The next several dozen entries in this series represent my memories—in the form of fieldnotes that were already well on their way to being letters—of Taiwan's provincial elections in November 1985. I had taken down what I call "jottings" at the time, and "now," two months later, I was ready to get a little bit more detail down in the form of fieldnotes. If you are somewhat unfamiliar with the five-stage process that framed my work habits even back then, it might be worth a quick look at the introduction to this series. Suffice it to say here that in Taiwan in 1985 I was working from "jottings" to "fieldnotes" most of the time. Every month or so, I would write a letter that made it all into a more sustained narrative. Even early on, I realized how powerfully the knowledge that I would be writing letters influenced my fieldnotes. You may see it, too. It has remained my method to this day.

[b] Fissures RF
Like many fieldnotes, these were "written up" (a term I dislike, but am occasionally willing to use) after the fact. I wonder if most students of anthropology know how common this is. The implications for research, eye-witness authenticity, and historiography are numerous. It is a reality that has never gone away for field researchers of all kinds, though, and I suspect that it never will.  

Comment
This note starts to get more deeply into analysis and even opinion. No one ever said that fieldnotes should be free of the latter, but the former is always most welcome. In this case, it came time to get some perspective on the seemingly constant drumbeat in the media that elections such as these could "only" happen on Taiwan, and that the mainland was a place of backwardness, heavy-handedness, and bureaucracy. Remember that it was still three years before 1989; that year's events would show a fairly significant contrast between the two systems, but they hadn't happened yet. My only point in writing this note was to show the limits of "democracy" in a political entity that was still—if only technically—in a state of martial law. Difficult though it may be to see, there is not a political agenda behind these musings.

To this day, I tend to see the events of 1985 much the way I did back then. First, I felt that the elections were, indeed, significant, and showed a serious attempt to open the political system to groups that had not been represented in the past. Although Taiwan's democratic voyage has been a rocky one, it is very difficult to dispute that these first steps taken in 1985 did, in fact, lead to real structural and cultural change. Second, and in contrast to the first, I felt at the time—and still do today—that there was a strong tendency on the part of the press and people with whom I talked to overstate the dramatic changes these elections represented. They were mostly local, and they were limited. The temptation to draw great, overarching contrasts with the People's Republic, I felt, only detracted from the real significance of these events. Finally, and as I have mentioned, there was martial law. It hadn't gone away, yet almost no one spoke of it. This seemed disingenuous in the extreme, and I would point it out today just as strongly as I did then.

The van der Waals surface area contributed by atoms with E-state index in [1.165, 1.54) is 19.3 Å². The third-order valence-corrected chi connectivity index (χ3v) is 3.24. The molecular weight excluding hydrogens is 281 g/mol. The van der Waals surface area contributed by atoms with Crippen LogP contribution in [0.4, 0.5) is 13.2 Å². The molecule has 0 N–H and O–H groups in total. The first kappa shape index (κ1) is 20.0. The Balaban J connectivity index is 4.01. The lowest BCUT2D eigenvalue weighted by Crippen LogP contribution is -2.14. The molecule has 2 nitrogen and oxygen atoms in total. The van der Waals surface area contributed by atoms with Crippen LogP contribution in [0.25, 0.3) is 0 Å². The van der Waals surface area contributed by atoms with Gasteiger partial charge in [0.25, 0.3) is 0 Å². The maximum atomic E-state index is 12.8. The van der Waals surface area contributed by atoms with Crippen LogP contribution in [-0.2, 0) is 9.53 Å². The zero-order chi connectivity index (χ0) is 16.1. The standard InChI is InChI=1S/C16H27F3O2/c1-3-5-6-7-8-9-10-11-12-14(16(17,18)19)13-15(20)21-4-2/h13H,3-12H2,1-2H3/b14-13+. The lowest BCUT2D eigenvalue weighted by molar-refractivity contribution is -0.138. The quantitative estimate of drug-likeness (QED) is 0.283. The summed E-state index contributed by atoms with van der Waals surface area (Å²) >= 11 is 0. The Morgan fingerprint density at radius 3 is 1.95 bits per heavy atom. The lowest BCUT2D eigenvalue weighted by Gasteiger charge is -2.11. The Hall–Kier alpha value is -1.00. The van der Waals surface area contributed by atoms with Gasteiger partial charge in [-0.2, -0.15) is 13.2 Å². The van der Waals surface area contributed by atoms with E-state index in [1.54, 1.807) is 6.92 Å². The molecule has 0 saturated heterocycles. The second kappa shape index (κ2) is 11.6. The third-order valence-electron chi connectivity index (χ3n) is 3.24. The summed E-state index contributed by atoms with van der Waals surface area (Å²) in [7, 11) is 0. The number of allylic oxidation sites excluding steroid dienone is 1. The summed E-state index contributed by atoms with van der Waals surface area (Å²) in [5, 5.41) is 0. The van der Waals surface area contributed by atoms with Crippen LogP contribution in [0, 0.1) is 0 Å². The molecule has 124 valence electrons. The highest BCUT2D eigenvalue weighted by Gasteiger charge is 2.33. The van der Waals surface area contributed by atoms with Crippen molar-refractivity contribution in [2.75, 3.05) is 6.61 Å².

[c] Potential RF
Events have proven everyone "right" in one way or another. I am just about as comfortable with my analysis now as I was then, even though I would put emphases in slightly different places. The growth of democratic institutions in the Republic of China has been impressive, and is as strong as almost anywhere in Asia. Finally, the People's Republic, for all of the critiques heaped upon it from across the Taiwan Strait...has managed to make a place for itself in the world these days. You might have noticed it.

What does it all mean? This is history and culture, people. And I'm not Hegel.

Notes
[1] Comparison to the PRC dominated then much more than it does today in the ROC's internal media discussions. In some ways, the 1985 election brought all of the comparative rhetoric to a head, and resulted in a great deal of chiding of the PRC in editorials and news articles.

[2] The height of contrast-drawing occurred (as I have noted) three years later, in the wake of the events of Tiananmen in 1989. The groundwork for the "free" v.s. "forced" rhetoric that dominated news stories throughout 1989 (and beyond) was laid, I feel, in the very coverage I was assessing in these fieldnotes.